Expo Revival: Searching for Trent Alley Art & Historical Exhibits

Visit the third floor of Central Library this month to view two incredible exhibits celebrating and honoring the history and legacy of Asian and Asian Americans in the Pacific Northwest and Spokane.

Did you know?

For much of the 20th century, the stretch of blocks between Bernard and Howard along Trent was home to several Asian-run businesses. In particular, Trent Alley, which ran from Bernard to Stevens, became synonymous with Spokane’s Chinese and Japanese communities. Shops, hotels, and offices had primary storefronts along the alley.

To date, very little evidence exists about Trent Alley.

As we reflect on the wonderful contributions Expo ’74 brought to the Spokane region, we must also shed light on the communities that were impacted as a result. In collaboration with Asians for Collective Liberation and Eastern Washington University, we proudly showcase Expo Revival: Searching for Trent Alley which includes two impactful exhibits.

The main exhibit Searching for Trent Alley: Asian American Footprints in Downtown Spokane helps us trace the areas of downtown that served as home to vibrant Asian communities beginning in the late-1800s despite discriminatory policies and attitudes at national, regional, and local levels. Racist immigration and land laws limited the development of Asian neighborhoods in Spokane.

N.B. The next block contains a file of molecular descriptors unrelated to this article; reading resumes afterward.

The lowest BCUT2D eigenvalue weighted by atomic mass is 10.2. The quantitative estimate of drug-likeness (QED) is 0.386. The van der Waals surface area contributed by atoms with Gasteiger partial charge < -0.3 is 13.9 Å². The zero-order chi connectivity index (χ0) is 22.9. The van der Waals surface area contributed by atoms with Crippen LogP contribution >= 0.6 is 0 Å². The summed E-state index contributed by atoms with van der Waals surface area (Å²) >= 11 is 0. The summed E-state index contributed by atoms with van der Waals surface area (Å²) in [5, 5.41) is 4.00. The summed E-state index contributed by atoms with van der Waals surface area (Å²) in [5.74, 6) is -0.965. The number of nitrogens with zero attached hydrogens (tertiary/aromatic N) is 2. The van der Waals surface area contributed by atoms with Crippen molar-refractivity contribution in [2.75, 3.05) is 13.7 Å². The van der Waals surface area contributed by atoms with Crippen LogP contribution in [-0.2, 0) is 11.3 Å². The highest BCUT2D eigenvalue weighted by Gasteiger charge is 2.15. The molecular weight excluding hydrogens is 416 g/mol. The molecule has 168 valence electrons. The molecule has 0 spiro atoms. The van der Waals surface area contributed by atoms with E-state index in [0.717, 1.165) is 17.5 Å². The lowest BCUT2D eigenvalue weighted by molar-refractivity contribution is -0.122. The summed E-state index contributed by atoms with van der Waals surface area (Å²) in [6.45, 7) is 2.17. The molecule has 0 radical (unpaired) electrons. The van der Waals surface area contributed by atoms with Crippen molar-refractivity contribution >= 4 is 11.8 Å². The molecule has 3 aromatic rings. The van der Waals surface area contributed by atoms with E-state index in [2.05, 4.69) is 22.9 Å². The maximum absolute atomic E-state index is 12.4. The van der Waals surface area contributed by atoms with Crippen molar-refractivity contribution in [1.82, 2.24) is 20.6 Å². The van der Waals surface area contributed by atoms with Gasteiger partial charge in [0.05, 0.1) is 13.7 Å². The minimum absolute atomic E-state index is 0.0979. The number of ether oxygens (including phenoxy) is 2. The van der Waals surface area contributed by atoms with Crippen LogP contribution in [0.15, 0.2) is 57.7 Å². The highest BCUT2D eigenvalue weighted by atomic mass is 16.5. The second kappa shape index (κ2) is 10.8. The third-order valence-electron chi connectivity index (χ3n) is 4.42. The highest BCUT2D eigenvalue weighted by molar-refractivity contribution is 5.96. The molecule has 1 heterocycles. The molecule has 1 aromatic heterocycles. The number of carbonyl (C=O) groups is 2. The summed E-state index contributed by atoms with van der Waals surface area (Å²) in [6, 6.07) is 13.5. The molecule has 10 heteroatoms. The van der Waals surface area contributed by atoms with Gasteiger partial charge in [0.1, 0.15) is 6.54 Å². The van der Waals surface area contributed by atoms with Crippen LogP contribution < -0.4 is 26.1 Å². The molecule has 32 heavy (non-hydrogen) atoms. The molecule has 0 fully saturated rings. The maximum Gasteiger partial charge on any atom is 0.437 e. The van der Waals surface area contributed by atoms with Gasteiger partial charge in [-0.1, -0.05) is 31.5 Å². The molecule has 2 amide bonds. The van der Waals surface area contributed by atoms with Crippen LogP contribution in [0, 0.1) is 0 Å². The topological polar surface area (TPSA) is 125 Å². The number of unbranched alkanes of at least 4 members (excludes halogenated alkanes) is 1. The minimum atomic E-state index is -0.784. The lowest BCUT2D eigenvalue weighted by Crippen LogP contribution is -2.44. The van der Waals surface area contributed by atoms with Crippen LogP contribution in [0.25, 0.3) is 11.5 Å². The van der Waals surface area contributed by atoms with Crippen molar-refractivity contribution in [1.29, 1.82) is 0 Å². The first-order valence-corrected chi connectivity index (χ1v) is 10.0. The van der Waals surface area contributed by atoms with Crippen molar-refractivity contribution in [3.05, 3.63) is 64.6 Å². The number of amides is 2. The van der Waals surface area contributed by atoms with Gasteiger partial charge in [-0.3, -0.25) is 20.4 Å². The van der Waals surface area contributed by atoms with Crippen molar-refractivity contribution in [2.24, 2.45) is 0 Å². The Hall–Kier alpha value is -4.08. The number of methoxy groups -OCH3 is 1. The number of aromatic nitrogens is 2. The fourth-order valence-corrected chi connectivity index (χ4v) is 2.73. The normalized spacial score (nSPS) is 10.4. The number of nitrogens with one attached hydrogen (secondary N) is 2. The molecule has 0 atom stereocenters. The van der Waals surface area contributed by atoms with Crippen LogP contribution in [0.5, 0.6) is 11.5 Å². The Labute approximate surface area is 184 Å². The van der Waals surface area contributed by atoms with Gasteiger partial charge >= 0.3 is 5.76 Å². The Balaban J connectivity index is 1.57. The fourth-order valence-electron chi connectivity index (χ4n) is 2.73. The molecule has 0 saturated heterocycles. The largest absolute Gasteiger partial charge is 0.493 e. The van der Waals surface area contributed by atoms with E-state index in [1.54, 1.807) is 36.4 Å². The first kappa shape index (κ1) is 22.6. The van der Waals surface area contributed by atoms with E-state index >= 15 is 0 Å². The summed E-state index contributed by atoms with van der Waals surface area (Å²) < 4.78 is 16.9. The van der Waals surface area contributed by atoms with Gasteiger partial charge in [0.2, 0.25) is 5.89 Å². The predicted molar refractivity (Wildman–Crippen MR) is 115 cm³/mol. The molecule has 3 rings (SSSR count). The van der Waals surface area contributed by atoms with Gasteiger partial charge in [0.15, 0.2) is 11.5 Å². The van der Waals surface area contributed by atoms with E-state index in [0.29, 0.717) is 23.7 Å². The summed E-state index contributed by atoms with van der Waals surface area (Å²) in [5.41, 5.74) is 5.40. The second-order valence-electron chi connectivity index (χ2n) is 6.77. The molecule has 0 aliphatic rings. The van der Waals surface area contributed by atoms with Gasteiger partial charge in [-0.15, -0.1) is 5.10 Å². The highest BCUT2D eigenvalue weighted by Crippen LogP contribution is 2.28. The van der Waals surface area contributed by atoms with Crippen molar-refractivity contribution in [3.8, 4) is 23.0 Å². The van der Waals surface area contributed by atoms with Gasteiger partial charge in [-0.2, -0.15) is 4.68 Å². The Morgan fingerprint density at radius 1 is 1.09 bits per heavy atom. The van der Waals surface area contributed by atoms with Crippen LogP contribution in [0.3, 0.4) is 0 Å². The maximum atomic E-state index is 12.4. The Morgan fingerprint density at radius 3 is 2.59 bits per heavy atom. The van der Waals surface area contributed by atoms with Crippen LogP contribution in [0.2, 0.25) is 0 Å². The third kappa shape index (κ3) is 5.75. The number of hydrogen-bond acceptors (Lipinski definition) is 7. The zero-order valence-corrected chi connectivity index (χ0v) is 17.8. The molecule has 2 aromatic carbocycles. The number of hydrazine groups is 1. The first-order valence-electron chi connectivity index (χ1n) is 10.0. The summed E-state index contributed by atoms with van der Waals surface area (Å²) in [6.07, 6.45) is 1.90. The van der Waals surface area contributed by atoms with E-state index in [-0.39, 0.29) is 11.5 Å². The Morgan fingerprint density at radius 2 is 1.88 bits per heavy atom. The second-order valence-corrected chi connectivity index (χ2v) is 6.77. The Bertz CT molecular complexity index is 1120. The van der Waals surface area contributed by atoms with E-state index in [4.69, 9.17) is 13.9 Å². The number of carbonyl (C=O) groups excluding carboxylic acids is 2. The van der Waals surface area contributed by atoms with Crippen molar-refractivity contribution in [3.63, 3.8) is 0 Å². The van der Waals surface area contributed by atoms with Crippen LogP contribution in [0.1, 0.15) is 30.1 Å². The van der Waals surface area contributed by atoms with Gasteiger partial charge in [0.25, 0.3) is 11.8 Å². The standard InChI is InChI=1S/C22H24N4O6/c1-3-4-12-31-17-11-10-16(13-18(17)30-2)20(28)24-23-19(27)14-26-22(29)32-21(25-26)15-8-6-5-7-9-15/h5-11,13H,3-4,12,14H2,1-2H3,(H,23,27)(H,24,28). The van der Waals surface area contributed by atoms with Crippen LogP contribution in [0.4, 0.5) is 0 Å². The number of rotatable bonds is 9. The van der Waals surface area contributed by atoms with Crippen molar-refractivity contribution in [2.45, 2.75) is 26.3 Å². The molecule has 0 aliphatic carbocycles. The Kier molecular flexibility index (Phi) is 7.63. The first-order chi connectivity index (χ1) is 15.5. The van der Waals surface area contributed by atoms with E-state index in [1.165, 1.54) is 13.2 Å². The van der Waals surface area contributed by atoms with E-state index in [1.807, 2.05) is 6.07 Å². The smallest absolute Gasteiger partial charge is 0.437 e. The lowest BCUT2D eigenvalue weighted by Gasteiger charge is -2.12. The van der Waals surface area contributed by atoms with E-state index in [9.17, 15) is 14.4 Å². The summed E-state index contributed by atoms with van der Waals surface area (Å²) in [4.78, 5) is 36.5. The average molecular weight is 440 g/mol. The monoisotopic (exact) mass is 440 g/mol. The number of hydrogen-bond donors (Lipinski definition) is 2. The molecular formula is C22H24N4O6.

As Expo ‘74 neared, the Asian population downtown had already begun to disperse, moving businesses to areas that allowed for greater opportunities. Expo ’74’s beautification efforts gutted the last surviving remnants of Spokane’s Asian community in Trent Alley. Expo Revival honors the space they inhabited and recognizes the decades of contributions from Japanese, Chinese, Filipino and other Asians who came here for work, were integral parts of the community, but whose histories were erased. Their stories remind us of how people and communities from all backgrounds are woven into a city’s foundations and as we move forward, we can reconsider how we acknowledge their impacts.

We Are Made Of Stories is a companion exhibit and is a collection of contemporary artworks submitted by local youths and residents who are telling their own, their families’, or their communities’ stories. We reflect on how we view the stories of the past as they invite us into the stories of today.